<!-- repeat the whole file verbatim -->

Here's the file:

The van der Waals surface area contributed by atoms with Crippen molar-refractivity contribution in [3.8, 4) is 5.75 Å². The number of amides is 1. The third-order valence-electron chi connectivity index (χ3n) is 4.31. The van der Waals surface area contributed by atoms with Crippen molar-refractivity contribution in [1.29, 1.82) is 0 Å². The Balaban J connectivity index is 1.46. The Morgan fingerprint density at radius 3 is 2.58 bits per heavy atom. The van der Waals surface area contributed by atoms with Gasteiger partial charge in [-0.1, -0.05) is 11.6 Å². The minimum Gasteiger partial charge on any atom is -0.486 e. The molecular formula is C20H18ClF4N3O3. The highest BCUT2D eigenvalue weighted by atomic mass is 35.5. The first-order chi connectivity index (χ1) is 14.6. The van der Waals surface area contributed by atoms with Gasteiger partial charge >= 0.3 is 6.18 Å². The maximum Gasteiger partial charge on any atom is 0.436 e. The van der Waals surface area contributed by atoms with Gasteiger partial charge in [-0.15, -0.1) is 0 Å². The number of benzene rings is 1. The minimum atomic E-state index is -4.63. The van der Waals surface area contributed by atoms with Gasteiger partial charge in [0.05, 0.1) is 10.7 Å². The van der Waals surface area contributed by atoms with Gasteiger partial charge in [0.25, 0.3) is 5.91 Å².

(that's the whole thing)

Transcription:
The van der Waals surface area contributed by atoms with Crippen molar-refractivity contribution in [3.8, 4) is 5.75 Å². The number of amides is 1. The third-order valence-electron chi connectivity index (χ3n) is 4.31. The van der Waals surface area contributed by atoms with Crippen molar-refractivity contribution in [1.29, 1.82) is 0 Å². The Balaban J connectivity index is 1.46. The Morgan fingerprint density at radius 3 is 2.58 bits per heavy atom. The van der Waals surface area contributed by atoms with Gasteiger partial charge in [-0.1, -0.05) is 11.6 Å². The minimum Gasteiger partial charge on any atom is -0.486 e. The molecular formula is C20H18ClF4N3O3. The highest BCUT2D eigenvalue weighted by atomic mass is 35.5. The first-order chi connectivity index (χ1) is 14.6. The van der Waals surface area contributed by atoms with Gasteiger partial charge >= 0.3 is 6.18 Å². The maximum Gasteiger partial charge on any atom is 0.436 e. The van der Waals surface area contributed by atoms with Gasteiger partial charge in [-0.15, -0.1) is 0 Å². The number of benzene rings is 1. The minimum atomic E-state index is -4.63. The van der Waals surface area contributed by atoms with Gasteiger partial charge in [0.05, 0.1) is 10.7 Å². The van der Waals surface area contributed by atoms with Gasteiger partial charge in [0.25, 0.3) is 5.91 Å².